- . - . o - rr--
6th. Declare that although thev reoudi-
ate tbe idea that the national debt is a na
tional blessing : thev hold that tha intAr.
sets and honor of the people are involved
in tbe faithful fulfillment, and that the
whole property ot the country should be
taxea lor lis payment.
6. Extends thanks to soldiers and sailors,
wiwi iuoii uuiuuiBuuera.
7. Re-assert the Monroe doctrine.
8. That the frank and generous accept
ance by the Southern people of the condi
tion in which they have been left by the
m wax, inviuuing sue aoanaonment
ot slavery, which removes tbe main diffi.
culty in the way of restoration, of amicable
ideung among tne (Mates, and that it
should be met on the part of the Federal
government in a spirit o.; conciliation and
9. Benew avowal of support to President
A resolution was then adopted charging
the present Secretary of State with frauds
in connection with the census.
A state Central Committee was then
appointed and the Convention adjourned.
WASHINGTON, September 7.
-Gen. Howard has ordered the spent for
v i , r . . .
.uuuaon county, v a, to suspena action with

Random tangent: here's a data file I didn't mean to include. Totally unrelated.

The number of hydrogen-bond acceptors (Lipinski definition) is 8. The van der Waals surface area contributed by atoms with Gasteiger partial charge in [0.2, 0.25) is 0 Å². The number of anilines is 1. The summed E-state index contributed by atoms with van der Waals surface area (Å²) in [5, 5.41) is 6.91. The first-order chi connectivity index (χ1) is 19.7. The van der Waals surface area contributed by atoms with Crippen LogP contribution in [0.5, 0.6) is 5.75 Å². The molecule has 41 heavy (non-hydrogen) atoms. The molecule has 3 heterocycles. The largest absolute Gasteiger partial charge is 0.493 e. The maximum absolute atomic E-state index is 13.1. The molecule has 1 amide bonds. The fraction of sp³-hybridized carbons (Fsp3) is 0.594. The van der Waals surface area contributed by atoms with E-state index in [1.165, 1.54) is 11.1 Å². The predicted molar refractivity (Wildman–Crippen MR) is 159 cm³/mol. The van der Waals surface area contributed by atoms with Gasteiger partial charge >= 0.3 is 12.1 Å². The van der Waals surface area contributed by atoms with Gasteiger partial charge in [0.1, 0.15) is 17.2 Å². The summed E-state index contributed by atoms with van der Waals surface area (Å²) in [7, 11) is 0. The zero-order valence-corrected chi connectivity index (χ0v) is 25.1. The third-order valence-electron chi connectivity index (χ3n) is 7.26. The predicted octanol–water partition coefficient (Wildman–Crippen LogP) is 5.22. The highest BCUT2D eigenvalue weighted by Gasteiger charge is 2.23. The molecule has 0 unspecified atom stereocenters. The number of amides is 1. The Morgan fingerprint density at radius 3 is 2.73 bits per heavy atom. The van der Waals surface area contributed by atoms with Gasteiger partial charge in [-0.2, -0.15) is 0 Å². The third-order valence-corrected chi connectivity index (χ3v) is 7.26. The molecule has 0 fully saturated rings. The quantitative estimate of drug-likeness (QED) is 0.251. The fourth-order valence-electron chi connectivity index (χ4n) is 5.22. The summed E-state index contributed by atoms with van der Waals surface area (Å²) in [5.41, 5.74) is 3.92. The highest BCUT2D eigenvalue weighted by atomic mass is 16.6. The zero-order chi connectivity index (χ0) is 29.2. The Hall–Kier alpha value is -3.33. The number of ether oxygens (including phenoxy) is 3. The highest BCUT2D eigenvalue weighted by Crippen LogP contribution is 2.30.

regard to properly c' aimed to be confisca
ted until the record shall be carefully re
vised and corrected. This, it is believed,
will tend to allay the distress and consterna
tion caused by the publication of the order
for confiscation or appropriation of a large
number of farms in Loudon county for the
use oi tne Bureau ot .Refugees and ITreed
men. A verbal error which has appeared in
some of the papers has been deemed of
sulfi;ient importance for official correction.
The Secretary of State says the Section in
Which it occurs is as follows :
And be it further enacted, That all per
sona now by law entitled to a less pension
than heretofore specified, who shall have
lost one foot and one hand in the military
service of the United States, and in line oi
his or their duty, thall be entitled to $20
This section the Secretary says is printed
in the pamphlet edition of the laws of last